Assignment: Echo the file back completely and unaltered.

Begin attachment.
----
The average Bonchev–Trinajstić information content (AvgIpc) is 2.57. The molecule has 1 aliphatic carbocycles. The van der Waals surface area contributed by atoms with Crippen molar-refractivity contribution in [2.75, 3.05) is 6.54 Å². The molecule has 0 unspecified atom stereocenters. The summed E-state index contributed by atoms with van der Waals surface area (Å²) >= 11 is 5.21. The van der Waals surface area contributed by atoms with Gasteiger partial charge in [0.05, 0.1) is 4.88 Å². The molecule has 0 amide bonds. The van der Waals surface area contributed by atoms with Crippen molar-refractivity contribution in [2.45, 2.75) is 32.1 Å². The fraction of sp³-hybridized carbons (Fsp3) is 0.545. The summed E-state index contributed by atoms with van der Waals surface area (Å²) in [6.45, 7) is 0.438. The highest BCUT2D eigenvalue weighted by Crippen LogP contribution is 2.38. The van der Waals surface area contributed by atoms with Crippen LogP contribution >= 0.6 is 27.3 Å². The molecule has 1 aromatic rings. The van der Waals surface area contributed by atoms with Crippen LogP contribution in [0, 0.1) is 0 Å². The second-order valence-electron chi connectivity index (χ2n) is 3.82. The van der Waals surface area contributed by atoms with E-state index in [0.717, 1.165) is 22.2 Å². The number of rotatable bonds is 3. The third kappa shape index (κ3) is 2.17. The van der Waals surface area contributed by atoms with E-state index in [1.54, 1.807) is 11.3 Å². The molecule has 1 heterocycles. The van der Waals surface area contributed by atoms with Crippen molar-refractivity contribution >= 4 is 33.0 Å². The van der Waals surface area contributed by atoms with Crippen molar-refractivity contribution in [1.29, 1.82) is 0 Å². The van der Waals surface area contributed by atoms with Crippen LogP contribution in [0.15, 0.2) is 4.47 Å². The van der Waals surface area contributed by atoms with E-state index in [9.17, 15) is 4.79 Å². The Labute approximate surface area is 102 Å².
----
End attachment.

The average Bonchev–Trinajstić information content (AvgIpc) is 2.57. The molecule has 1 aliphatic carbocycles. The van der Waals surface area contributed by atoms with Crippen molar-refractivity contribution in [2.75, 3.05) is 6.54 Å². The molecule has 0 unspecified atom stereocenters. The summed E-state index contributed by atoms with van der Waals surface area (Å²) >= 11 is 5.21. The van der Waals surface area contributed by atoms with Gasteiger partial charge in [0.05, 0.1) is 4.88 Å². The molecule has 0 amide bonds. The van der Waals surface area contributed by atoms with Crippen molar-refractivity contribution in [2.45, 2.75) is 32.1 Å². The fraction of sp³-hybridized carbons (Fsp3) is 0.545. The summed E-state index contributed by atoms with van der Waals surface area (Å²) in [6.45, 7) is 0.438. The highest BCUT2D eigenvalue weighted by Crippen LogP contribution is 2.38. The van der Waals surface area contributed by atoms with Crippen LogP contribution >= 0.6 is 27.3 Å². The molecule has 1 aromatic rings. The van der Waals surface area contributed by atoms with Crippen LogP contribution in [0, 0.1) is 0 Å². The second-order valence-electron chi connectivity index (χ2n) is 3.82. The van der Waals surface area contributed by atoms with E-state index in [0.717, 1.165) is 22.2 Å². The number of rotatable bonds is 3. The third kappa shape index (κ3) is 2.17. The van der Waals surface area contributed by atoms with E-state index in [1.54, 1.807) is 11.3 Å². The molecule has 1 heterocycles. The van der Waals surface area contributed by atoms with Crippen molar-refractivity contribution >= 4 is 33.0 Å². The van der Waals surface area contributed by atoms with Crippen molar-refractivity contribution in [1.29, 1.82) is 0 Å². The van der Waals surface area contributed by atoms with Crippen LogP contribution in [0.15, 0.2) is 4.47 Å². The van der Waals surface area contributed by atoms with E-state index in [9.17, 15) is 4.79 Å². The Labute approximate surface area is 102 Å².